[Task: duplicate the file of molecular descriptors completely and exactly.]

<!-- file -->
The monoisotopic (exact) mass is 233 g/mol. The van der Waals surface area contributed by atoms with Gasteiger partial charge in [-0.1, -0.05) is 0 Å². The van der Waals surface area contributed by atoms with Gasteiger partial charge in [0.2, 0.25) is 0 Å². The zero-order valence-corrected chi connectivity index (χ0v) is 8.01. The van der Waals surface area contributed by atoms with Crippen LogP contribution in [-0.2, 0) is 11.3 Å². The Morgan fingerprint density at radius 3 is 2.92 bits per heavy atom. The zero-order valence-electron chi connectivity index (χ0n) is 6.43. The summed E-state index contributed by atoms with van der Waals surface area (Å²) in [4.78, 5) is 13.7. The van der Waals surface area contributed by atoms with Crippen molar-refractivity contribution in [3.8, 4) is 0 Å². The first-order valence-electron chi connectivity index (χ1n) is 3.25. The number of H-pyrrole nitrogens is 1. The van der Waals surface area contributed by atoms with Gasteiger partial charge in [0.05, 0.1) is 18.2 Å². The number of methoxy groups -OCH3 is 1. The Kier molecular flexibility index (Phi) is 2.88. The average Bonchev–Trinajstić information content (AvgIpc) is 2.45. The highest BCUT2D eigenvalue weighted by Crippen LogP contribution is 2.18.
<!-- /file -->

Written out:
The monoisotopic (exact) mass is 233 g/mol. The van der Waals surface area contributed by atoms with Gasteiger partial charge in [-0.1, -0.05) is 0 Å². The van der Waals surface area contributed by atoms with Gasteiger partial charge in [0.2, 0.25) is 0 Å². The zero-order valence-corrected chi connectivity index (χ0v) is 8.01. The van der Waals surface area contributed by atoms with Crippen LogP contribution in [-0.2, 0) is 11.3 Å². The Morgan fingerprint density at radius 3 is 2.92 bits per heavy atom. The zero-order valence-electron chi connectivity index (χ0n) is 6.43. The summed E-state index contributed by atoms with van der Waals surface area (Å²) in [4.78, 5) is 13.7. The van der Waals surface area contributed by atoms with Crippen molar-refractivity contribution in [3.8, 4) is 0 Å². The first-order valence-electron chi connectivity index (χ1n) is 3.25. The number of H-pyrrole nitrogens is 1. The van der Waals surface area contributed by atoms with Gasteiger partial charge in [0.05, 0.1) is 18.2 Å². The number of methoxy groups -OCH3 is 1. The Kier molecular flexibility index (Phi) is 2.88. The average Bonchev–Trinajstić information content (AvgIpc) is 2.45. The highest BCUT2D eigenvalue weighted by Crippen LogP contribution is 2.18.